When Kim Jong-il decided that he wanted to build a North Korean film industry from scratch, the first thing he did was kidnap a South Korean filmmaker, and it’s easy to understand why—South Korea has produced some of the finest filmmakers in the world.
But for North American audiences, the South Korean cinematic renaissance has passed by largely unnoticed. That could change next year when South Korea’s three top filmmakers make their English language debuts. First comes Kim Ji-woon’s The Last Stand (with Arnold Schwarzenegger as an unlikely Texan sheriff), then in October we’ll have Joon-ho Bong’s Snow Piercer (with Chris Evans as a traveller in a land of ice and snow). But by far the most anticipated of the lot is Park Chan-wook’s Stoker, a psychological thriller starring Nicole Kidman, Mia Wasikowska, and Matthew Goode which will hit theatres in March.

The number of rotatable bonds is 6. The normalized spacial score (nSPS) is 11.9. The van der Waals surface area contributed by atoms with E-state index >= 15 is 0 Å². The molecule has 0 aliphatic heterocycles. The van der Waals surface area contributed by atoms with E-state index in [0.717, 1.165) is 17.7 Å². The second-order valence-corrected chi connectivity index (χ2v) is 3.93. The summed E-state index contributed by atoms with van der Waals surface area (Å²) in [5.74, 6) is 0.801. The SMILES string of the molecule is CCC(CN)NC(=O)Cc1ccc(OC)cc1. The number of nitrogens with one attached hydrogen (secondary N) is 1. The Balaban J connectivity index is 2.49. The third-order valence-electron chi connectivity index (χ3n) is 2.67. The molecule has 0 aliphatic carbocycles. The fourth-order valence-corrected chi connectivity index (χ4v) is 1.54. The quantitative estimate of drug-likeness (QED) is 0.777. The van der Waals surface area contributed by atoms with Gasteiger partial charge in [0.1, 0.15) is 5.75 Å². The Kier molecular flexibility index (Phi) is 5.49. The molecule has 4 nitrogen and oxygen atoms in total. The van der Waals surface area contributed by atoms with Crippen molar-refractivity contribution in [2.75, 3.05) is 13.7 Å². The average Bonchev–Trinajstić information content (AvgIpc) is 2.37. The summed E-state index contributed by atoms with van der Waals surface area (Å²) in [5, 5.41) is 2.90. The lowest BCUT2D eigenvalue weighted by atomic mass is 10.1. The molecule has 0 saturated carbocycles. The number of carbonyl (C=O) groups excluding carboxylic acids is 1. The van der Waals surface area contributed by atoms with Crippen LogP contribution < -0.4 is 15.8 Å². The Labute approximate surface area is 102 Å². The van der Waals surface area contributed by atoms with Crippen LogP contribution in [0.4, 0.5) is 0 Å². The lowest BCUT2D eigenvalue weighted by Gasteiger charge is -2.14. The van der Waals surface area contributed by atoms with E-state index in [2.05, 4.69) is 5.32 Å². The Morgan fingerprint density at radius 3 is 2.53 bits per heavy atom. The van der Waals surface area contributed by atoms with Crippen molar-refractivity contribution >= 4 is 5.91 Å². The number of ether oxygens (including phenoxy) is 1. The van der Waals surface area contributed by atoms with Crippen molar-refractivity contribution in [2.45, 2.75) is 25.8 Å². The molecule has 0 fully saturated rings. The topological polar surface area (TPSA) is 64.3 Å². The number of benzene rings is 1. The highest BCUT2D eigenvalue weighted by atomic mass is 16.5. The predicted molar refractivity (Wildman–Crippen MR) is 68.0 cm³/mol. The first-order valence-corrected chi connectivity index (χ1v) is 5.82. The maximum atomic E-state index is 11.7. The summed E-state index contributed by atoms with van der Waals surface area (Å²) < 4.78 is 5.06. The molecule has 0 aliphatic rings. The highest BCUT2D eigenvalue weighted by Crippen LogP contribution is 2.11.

Written by Prison Break star Wentworth Miller, Stoker seems indebted to Hitchcock’s Shadow of a Doubt (the plot focuses on a young woman who must deal with the sudden appearance of a mysterious uncle right after her father dies), but something tells me that Park—the director of the ultra-violent, ultra-stylish Oldboy—will take the story in directions that Hitchcock never dreamed of.
Of course, it’s important to remember that when the great Hong Kong action filmmakers of 1980s and early 90s (John Woo, Ringo Lam, and Tsui Hark) tried to establish themselves in Hollywood, they only had one bona fide hit between them (John Woo’s Face/Off), then returned in defeat to China, where—despite strict government censorship—they had a much easier time making the kinds of movies they wanted to make. Let’s hope that the South Koreans have better luck.